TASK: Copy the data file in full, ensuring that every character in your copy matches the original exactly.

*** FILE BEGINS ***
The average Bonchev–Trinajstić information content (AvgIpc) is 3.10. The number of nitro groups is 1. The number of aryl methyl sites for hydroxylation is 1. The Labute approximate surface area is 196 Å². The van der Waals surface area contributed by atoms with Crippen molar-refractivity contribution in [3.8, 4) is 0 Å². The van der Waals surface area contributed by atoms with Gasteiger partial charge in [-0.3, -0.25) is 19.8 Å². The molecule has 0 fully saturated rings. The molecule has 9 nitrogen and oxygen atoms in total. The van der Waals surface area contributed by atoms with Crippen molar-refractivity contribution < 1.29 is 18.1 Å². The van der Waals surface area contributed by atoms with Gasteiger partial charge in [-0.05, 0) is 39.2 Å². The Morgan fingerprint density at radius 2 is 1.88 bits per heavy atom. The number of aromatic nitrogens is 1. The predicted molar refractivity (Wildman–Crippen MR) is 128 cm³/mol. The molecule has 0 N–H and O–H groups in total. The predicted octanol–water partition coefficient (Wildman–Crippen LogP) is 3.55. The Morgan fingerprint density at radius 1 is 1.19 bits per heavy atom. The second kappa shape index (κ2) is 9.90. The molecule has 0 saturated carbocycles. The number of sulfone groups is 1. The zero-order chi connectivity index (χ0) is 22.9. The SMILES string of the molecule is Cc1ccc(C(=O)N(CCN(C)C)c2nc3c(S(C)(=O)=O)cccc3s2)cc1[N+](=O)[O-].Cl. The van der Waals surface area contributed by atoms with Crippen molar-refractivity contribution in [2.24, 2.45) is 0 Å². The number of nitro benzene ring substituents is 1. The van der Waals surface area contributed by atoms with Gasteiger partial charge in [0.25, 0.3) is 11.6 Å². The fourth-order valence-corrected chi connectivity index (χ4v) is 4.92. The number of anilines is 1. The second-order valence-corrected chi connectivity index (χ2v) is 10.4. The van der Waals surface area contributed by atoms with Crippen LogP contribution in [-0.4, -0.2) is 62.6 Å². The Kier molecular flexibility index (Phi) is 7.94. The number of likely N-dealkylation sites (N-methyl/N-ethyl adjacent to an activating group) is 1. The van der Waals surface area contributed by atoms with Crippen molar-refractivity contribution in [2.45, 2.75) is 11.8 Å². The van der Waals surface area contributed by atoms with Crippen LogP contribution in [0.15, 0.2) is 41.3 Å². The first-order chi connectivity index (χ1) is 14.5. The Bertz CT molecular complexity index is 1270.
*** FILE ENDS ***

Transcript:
The average Bonchev–Trinajstić information content (AvgIpc) is 3.10. The number of nitro groups is 1. The number of aryl methyl sites for hydroxylation is 1. The Labute approximate surface area is 196 Å². The van der Waals surface area contributed by atoms with Crippen molar-refractivity contribution in [3.8, 4) is 0 Å². The van der Waals surface area contributed by atoms with Gasteiger partial charge in [-0.3, -0.25) is 19.8 Å². The molecule has 0 fully saturated rings. The molecule has 9 nitrogen and oxygen atoms in total. The van der Waals surface area contributed by atoms with Crippen molar-refractivity contribution < 1.29 is 18.1 Å². The van der Waals surface area contributed by atoms with Gasteiger partial charge in [-0.05, 0) is 39.2 Å². The Morgan fingerprint density at radius 2 is 1.88 bits per heavy atom. The number of aromatic nitrogens is 1. The predicted molar refractivity (Wildman–Crippen MR) is 128 cm³/mol. The molecule has 0 N–H and O–H groups in total. The predicted octanol–water partition coefficient (Wildman–Crippen LogP) is 3.55. The Morgan fingerprint density at radius 1 is 1.19 bits per heavy atom. The second kappa shape index (κ2) is 9.90. The molecule has 0 saturated carbocycles. The number of sulfone groups is 1. The zero-order chi connectivity index (χ0) is 22.9. The SMILES string of the molecule is Cc1ccc(C(=O)N(CCN(C)C)c2nc3c(S(C)(=O)=O)cccc3s2)cc1[N+](=O)[O-].Cl. The van der Waals surface area contributed by atoms with Crippen molar-refractivity contribution in [2.24, 2.45) is 0 Å². The number of nitro benzene ring substituents is 1. The van der Waals surface area contributed by atoms with Gasteiger partial charge in [0.25, 0.3) is 11.6 Å². The fourth-order valence-corrected chi connectivity index (χ4v) is 4.92. The number of anilines is 1. The second-order valence-corrected chi connectivity index (χ2v) is 10.4. The van der Waals surface area contributed by atoms with Crippen LogP contribution in [-0.4, -0.2) is 62.6 Å². The Kier molecular flexibility index (Phi) is 7.94. The number of likely N-dealkylation sites (N-methyl/N-ethyl adjacent to an activating group) is 1. The van der Waals surface area contributed by atoms with Crippen molar-refractivity contribution in [2.45, 2.75) is 11.8 Å². The van der Waals surface area contributed by atoms with Crippen LogP contribution in [0.15, 0.2) is 41.3 Å². The first-order chi connectivity index (χ1) is 14.5. The Bertz CT molecular complexity index is 1270.